10 ADATA SP550 M

ADATA SP550 240GB M.2 2280 SSD Review

  1. Introducing- ADATA SP550 M.2!
  2. Test Setup and Methodology
  3. Anvil Benchmarks
  4. AS SSD Benchmark
  5. ATTO Benchmark
  6. CrystalDisk Mark Benchmark
  7. Futuremark Benchmarks
  8. IO Testing
  9. Access Test
  10. Conclusion
  11. Online Purchase Links

Disclosure: This review unit is provided by ADATA.

About the M.2 and SP550…

Unlike the mSATA SSDs, I really like the concept behind the M.2 form factor. It enables manufacturers to put in higher capacity and number of NAND. The interface allows a system to take full advantage of current generation SSDs, unlike the limited SATA format that runs up to 6Gb/s.

The ADATA SP550 240GB M.2 drive that I have for review is in M.2 2280 form factor. It runs on SATA 6Gbps interface. So these are M.2 drives are entry-level M.2. Many NUCs, ultrabooks and desktop units have at least one M.2 interface. So this would be a low-cost upgrade from the traditional mechanical drive that comes in typical low-to-mid-end systems. Some devices like the ultrabooks and notebooks use them as well. The last time I saw in a pre-built unit was in the Lenovo Y700.

What would be interesting to see is what performs better- an SSD of a similar class like maybe a Kingston UV400 or a low-cost M.2 alternative. Would you choose to free the SATA port (or use it as secondary storage), or the M.2 port as a primary drive?

Packaging and Closer Look

As you would assume judging by the form factor of the storage drive, the ADATA SP550 M.2 drive comes in a small box enough to pop one in your pocket. I would have liked to see the drive in an anti-static wrap.

You can download the Acronis migration utility and SSD Toolbox. ADATA insists on registration the drive for warranty which shouldn’t be a hard step to take. The internal pack is nothing out of the ordinary. It would be a good idea to have a bit better packing to avoid any transit damage.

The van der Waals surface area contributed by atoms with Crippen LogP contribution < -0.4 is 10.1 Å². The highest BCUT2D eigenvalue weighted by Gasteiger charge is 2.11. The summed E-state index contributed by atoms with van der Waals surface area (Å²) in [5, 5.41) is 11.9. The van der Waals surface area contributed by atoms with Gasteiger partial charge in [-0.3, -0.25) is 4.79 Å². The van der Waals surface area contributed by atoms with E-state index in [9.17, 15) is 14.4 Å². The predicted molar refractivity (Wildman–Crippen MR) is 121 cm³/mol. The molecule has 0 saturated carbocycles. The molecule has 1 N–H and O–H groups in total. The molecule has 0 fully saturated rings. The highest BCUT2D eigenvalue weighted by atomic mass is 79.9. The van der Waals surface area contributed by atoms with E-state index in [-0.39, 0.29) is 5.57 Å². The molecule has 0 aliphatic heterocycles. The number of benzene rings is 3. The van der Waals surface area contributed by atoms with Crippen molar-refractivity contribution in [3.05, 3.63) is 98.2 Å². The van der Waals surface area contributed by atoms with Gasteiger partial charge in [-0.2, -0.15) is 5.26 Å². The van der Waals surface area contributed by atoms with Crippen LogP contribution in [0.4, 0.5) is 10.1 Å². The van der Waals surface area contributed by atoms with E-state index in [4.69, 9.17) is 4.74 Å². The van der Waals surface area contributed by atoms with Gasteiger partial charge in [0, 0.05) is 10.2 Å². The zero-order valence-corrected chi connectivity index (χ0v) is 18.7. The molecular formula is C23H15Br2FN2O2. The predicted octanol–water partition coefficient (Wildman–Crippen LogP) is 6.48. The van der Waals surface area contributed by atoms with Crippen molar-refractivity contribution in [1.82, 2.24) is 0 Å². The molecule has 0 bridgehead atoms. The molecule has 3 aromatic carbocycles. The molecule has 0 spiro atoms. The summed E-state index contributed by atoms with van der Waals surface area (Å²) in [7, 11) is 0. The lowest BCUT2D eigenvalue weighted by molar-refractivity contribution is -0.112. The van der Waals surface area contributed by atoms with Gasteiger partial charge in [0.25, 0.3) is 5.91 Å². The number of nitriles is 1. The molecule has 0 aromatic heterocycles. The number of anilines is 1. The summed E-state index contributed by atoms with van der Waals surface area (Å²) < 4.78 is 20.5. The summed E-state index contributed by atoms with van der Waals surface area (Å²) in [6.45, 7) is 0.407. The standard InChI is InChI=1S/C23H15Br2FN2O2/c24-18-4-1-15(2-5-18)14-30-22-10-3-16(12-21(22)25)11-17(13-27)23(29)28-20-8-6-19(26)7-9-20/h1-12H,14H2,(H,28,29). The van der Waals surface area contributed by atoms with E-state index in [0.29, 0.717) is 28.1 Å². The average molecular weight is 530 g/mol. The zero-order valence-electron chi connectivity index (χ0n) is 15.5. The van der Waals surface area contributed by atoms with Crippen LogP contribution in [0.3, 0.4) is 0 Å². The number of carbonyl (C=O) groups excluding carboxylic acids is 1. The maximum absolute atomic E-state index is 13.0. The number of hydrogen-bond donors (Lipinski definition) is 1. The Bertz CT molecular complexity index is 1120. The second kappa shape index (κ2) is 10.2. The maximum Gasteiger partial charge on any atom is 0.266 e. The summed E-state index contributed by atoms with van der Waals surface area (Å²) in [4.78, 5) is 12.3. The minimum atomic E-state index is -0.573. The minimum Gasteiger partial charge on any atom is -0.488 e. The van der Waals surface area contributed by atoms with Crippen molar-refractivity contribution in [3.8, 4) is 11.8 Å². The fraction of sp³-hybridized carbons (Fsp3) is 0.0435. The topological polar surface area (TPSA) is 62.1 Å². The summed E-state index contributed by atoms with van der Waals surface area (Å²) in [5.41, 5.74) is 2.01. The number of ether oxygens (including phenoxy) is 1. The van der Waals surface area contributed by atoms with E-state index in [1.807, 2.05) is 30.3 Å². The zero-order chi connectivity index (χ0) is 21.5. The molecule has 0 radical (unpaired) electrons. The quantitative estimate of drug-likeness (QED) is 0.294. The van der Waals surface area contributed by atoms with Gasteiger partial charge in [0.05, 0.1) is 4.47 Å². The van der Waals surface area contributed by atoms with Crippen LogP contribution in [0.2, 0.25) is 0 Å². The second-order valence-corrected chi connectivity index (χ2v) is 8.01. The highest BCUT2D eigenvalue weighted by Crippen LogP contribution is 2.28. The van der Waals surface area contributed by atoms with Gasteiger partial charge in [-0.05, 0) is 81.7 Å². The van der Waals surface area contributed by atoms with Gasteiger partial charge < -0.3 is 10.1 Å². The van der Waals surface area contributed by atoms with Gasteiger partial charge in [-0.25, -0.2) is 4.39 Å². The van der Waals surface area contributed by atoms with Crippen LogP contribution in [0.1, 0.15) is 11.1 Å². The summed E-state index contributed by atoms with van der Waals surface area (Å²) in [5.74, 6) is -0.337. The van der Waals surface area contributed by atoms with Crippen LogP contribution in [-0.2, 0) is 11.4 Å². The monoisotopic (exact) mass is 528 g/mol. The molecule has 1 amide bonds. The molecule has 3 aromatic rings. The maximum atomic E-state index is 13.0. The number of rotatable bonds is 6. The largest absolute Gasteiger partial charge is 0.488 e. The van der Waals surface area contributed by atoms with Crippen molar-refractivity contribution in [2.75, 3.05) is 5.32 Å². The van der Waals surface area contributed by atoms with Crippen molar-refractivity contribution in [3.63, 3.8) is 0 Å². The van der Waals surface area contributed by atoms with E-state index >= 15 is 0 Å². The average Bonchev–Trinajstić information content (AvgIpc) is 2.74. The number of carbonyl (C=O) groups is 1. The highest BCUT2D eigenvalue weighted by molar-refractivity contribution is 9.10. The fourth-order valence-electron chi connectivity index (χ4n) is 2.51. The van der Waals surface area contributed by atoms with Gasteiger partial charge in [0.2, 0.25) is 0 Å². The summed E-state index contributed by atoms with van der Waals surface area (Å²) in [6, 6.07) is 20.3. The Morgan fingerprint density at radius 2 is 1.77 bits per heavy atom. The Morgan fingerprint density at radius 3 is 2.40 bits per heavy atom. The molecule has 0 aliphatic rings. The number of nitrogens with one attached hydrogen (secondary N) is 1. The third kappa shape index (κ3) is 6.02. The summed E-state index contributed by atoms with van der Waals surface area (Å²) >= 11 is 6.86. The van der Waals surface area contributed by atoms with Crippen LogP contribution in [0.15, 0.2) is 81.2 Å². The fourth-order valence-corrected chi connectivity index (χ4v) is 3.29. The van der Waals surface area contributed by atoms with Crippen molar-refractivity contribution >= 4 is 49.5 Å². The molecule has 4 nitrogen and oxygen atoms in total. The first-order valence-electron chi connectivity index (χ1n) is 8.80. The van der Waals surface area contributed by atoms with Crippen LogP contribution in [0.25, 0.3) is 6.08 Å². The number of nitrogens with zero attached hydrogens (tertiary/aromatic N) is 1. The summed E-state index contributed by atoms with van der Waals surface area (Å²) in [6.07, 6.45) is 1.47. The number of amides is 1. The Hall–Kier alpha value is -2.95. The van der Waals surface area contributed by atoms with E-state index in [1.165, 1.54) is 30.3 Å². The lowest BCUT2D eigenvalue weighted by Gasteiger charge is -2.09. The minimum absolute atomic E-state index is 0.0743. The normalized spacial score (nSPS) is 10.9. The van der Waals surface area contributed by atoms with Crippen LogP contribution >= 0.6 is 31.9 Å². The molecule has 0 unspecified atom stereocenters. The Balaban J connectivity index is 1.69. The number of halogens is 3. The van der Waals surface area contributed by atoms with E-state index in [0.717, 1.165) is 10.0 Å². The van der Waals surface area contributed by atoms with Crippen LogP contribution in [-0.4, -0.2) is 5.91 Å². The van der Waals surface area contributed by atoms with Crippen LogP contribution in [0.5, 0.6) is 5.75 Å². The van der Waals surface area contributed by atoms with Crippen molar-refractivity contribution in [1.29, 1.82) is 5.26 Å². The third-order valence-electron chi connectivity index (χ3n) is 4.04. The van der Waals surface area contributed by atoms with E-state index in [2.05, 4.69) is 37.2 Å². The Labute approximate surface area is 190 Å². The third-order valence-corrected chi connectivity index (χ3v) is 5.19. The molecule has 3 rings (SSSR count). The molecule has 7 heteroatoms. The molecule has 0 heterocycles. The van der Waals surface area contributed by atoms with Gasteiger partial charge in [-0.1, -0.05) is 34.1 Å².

The ADATA SP550 M.2 is bare PCB with Silicon Motion SM2256K controller, a four-channel with a  NANYA NTCB128M16FP-DI and four ADATA labeled TLC chips.  Just like traditional HDDs and SSDs, as long as M.2 drives do not exceed operational temperature, it’s all good.


Capacity120GB / 240GB / 480GB
Form FactorM.2 2280
Dimensions (L x W x H)22 x 80 x 3.5mm
Weight8g / 0.28oz
InterfaceSATA 6Gb/s (?)
Performance560 / 510MB/s
Maximum 4K random read IOPS:75K
Operating temperature0 °C – 70°C
Storage temperature-40 °C – 85°C
Shock resistance1500G
MTBF1,500,000 Hours

ADATA mentions interface as “SATA 6Gbps” since its Silicon Motion controller typically in SATA SSDs. There are two variants, with the other one in a typical 2.5” SATA form factor. While ADATA mentioned the performance numbers keep in mind that it varies between systems and capacity.

Leave a Reply

Your email address will not be published. Required fields are marked *

Beyond News. Beyond Reviews. Beyond Guides & Recommendations.

Join the never ending discussions on never ending topics.
Previous Article

ADATA XPG SX930 240GB SSD Review

Next Article
38 MSI Z270 Gaming M5

MSI Z270 Gaming M5 Motherboard Review

Related Posts
Read More

Cooler Master MasterBox NR200P SFF PC Case Review

The Cooler Master NR200P is a very interesting SSF PC case. It provides for motherboards in mini-ITX/ mini DTX layout, a layout which maintains the vertical length of the mini ITX while providing a longer width. Along with the SFX/ SFX-L spec power supplies, this case is to provide some interesting configuration options. miniITX cases come with some expected compromises. But with advancements in design from processors, chips all the way to layout and form factor specs, it reduces that compromise significantly.  In the end, we will see cases like these.
Read More

SEAGATE IronWolf 110 ZA240NM10001 240GB NAS SSD Review

The Seagate Ironwolf 110 SSD is made for small to SOHO NAS arrays. While NAS bays do provide cages with both 3.5"/ 2.5" drives, there are some really small form factor NAS specifically made for 2.5" SATA drives for mechanical and solid-state. There are also 3.5"/2.5" hybrid NAS that uses SSDs as additional caching for the primary storage array. Naturally, this would make a market for NAS specific SSDs. This is the Seagate Ironwolf variant. The Ironwolf 110SSD comes with a set of its marketed features- AgileArray firmware and DuraWrite are two of these firmware specific implementations. These NAS SSDs do that have a 5-year warranty with an included 2-year data recovery support. Though the provision for this data recovery support varies between countries.